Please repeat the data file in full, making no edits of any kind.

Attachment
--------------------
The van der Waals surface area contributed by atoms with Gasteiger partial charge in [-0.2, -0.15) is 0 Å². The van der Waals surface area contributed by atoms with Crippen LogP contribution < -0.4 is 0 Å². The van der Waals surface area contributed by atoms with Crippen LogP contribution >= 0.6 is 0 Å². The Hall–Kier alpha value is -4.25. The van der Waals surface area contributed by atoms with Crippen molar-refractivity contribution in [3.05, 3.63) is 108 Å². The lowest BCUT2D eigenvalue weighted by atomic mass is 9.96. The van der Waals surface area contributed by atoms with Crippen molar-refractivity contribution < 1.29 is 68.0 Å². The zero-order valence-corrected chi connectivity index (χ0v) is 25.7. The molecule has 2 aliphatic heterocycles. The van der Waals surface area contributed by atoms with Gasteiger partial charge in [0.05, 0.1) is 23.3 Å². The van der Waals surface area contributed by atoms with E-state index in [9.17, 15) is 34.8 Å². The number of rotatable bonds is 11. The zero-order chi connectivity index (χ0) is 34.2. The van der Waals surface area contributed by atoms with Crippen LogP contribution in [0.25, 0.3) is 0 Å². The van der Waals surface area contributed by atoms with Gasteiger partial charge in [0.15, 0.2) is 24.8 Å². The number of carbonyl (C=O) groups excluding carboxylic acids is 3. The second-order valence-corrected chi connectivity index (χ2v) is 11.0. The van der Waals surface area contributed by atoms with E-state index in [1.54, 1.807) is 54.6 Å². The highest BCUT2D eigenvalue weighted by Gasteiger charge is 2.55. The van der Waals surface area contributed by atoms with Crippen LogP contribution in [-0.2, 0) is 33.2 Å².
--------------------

The van der Waals surface area contributed by atoms with Gasteiger partial charge in [-0.2, -0.15) is 0 Å². The van der Waals surface area contributed by atoms with Crippen LogP contribution < -0.4 is 0 Å². The van der Waals surface area contributed by atoms with Crippen LogP contribution >= 0.6 is 0 Å². The Hall–Kier alpha value is -4.25. The van der Waals surface area contributed by atoms with Crippen molar-refractivity contribution in [3.05, 3.63) is 108 Å². The lowest BCUT2D eigenvalue weighted by atomic mass is 9.96. The van der Waals surface area contributed by atoms with Crippen molar-refractivity contribution < 1.29 is 68.0 Å². The zero-order valence-corrected chi connectivity index (χ0v) is 25.7. The molecule has 2 aliphatic heterocycles. The van der Waals surface area contributed by atoms with Gasteiger partial charge in [0.05, 0.1) is 23.3 Å². The van der Waals surface area contributed by atoms with E-state index in [9.17, 15) is 34.8 Å². The number of rotatable bonds is 11. The zero-order chi connectivity index (χ0) is 34.2. The van der Waals surface area contributed by atoms with Crippen LogP contribution in [0.25, 0.3) is 0 Å². The van der Waals surface area contributed by atoms with Gasteiger partial charge in [0.15, 0.2) is 24.8 Å². The number of carbonyl (C=O) groups excluding carboxylic acids is 3. The second-order valence-corrected chi connectivity index (χ2v) is 11.0. The van der Waals surface area contributed by atoms with E-state index in [1.54, 1.807) is 54.6 Å². The highest BCUT2D eigenvalue weighted by Gasteiger charge is 2.55. The van der Waals surface area contributed by atoms with Crippen LogP contribution in [-0.2, 0) is 33.2 Å².